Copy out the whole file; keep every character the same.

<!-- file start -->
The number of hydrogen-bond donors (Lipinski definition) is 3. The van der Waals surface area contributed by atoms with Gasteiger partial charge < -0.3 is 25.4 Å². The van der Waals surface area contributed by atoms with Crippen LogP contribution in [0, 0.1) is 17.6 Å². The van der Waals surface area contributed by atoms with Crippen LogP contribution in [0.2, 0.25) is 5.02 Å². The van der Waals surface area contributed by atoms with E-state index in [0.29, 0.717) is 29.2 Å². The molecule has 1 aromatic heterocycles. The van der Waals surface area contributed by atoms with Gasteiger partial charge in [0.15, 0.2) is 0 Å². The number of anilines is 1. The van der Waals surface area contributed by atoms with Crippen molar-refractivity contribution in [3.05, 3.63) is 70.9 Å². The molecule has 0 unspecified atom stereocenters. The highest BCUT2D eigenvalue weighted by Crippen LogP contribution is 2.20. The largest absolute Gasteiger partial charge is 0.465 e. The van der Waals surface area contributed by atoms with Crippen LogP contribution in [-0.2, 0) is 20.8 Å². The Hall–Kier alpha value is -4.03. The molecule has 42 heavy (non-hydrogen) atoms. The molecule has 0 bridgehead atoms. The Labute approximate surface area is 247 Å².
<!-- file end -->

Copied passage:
The number of hydrogen-bond donors (Lipinski definition) is 3. The van der Waals surface area contributed by atoms with Gasteiger partial charge < -0.3 is 25.4 Å². The van der Waals surface area contributed by atoms with Crippen LogP contribution in [0, 0.1) is 17.6 Å². The van der Waals surface area contributed by atoms with Crippen LogP contribution in [0.2, 0.25) is 5.02 Å². The van der Waals surface area contributed by atoms with E-state index in [0.29, 0.717) is 29.2 Å². The molecule has 1 aromatic heterocycles. The van der Waals surface area contributed by atoms with Gasteiger partial charge in [0.15, 0.2) is 0 Å². The number of anilines is 1. The van der Waals surface area contributed by atoms with Crippen molar-refractivity contribution in [3.05, 3.63) is 70.9 Å². The molecule has 0 unspecified atom stereocenters. The highest BCUT2D eigenvalue weighted by Crippen LogP contribution is 2.20. The largest absolute Gasteiger partial charge is 0.465 e. The van der Waals surface area contributed by atoms with Crippen LogP contribution in [-0.2, 0) is 20.8 Å². The Hall–Kier alpha value is -4.03. The molecule has 42 heavy (non-hydrogen) atoms. The molecule has 0 bridgehead atoms. The Labute approximate surface area is 247 Å².